When locating where to place the lateral wall osteotomy, simply measure the amount of bone between the crest and sinus and add a few more millimeters above the radiographic location for the floor of the sinus. Because you are going to remove the sinus membrane, simply drill through the lateral wall and into the sinus with a large round bur. Enlarge the osteotomy to approximately 4 mm. Once into the sinus, it is good to get a feeling for the difference between the feel of the sinus membrane and bone. Use a blunt instrument (probe or ball burnisher) to enter the sinus and you will note that the membrane has a velvet feel to it. This will help you know that the membrane is removed because bone will have a grainy feel to it. Once you are into the sinus, either through the implant osteotomy or a lateral osteotomy, we start our membrane removal with an angled curette and finish with a hoe such as a 13K. We use these instruments simply because they are always on our surgical tray. If there are any enterprising dentists reading this: custom designed curettes for sinus membrane removal could be an advantage.

Estimate the amount of bone you need to produce on the floor of the sinus and remove the membrane to at least this distance. The bone graft will bond to bone, but not to the sinus membrane. Where you have membrane, you will not get bone growth.

If you are doing a lateral wall approach, lay the lingual flap and prepare your osteotomy for the implant after you have grafted the sinus. If there has been significant time lapse since placing the graft, possibly due to placing multiple implants, you will want to prepare your implant osteotomy to the full length of the implant. The graft may have hardened and placing an implant into hardened graft can lift the graft off the floor of the sinus. Sinus Graft sets in about 30 minutes once applied into the sinus.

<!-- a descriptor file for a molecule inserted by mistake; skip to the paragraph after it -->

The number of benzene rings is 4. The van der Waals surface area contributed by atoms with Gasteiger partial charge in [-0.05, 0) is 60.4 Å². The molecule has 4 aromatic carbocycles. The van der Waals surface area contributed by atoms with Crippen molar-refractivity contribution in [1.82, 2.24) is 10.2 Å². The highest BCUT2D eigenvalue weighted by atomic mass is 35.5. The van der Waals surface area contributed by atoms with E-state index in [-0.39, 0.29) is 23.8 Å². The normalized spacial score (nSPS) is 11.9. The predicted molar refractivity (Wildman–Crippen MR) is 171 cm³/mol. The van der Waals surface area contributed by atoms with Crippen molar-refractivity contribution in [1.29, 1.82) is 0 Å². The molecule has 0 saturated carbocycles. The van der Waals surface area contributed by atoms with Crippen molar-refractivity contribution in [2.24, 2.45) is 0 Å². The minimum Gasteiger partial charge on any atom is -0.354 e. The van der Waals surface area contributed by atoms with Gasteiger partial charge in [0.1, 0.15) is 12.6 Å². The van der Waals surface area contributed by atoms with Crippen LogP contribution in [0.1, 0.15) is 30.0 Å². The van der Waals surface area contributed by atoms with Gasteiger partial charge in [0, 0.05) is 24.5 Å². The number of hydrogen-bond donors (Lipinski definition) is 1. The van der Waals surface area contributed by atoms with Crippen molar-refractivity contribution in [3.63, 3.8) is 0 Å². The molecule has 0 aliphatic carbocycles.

Let’s look at some cases that explore these points.
With approximately 4 mm of crestal bone, the decision is made to graft through the implant osteotomy.
The flap is raised and the membrane is removed first using an angled curette.
After use of the angled curette, a 13K is used to ensure the removal of the sinus membrane.
When grafting through the implant osteotomy, place the syringe tip into the osteotomy and direct the syringe tip toward the lateral walls of the sinus. Rotate the syringe as you inject. This will place the graft material into the floor of the sinus. Inject the 2 cc of graft material where bone regeneration is needed. After injecting the graft material, take a radiograph to confirm placement. If voids are noted, inject another 2 cc syringe into that site.

In this case, voids appear on the floor of the sinus and distal to the osteotomy. A second syringe is prepared and these areas are re-grafted for a total of 4 cc.

Day of surgery with graft complete and implant in place.
Two weeks post-op implant placement.
The graft material is still evident. The graft material will become radiolucent as cells and the vascular supply enter the graft.
3 months post-op, the implant is integrated and the healing abutment is placed and prepared for restoration. Do not expect to see the dense radiopaque sclerotic bone as you see with cadaver bone grafts. The radiopacity seen with cadaver bone grafts is largely due to the mineralization of the residual graft material rather than new bone. When using Sinus Graft, all of the graft material has been resorbed after three months and all of the radiopacity is due to new bone formation. When the implant is loaded, the bone in the sinus will remodel from woven to lamellar bone and the density will increase.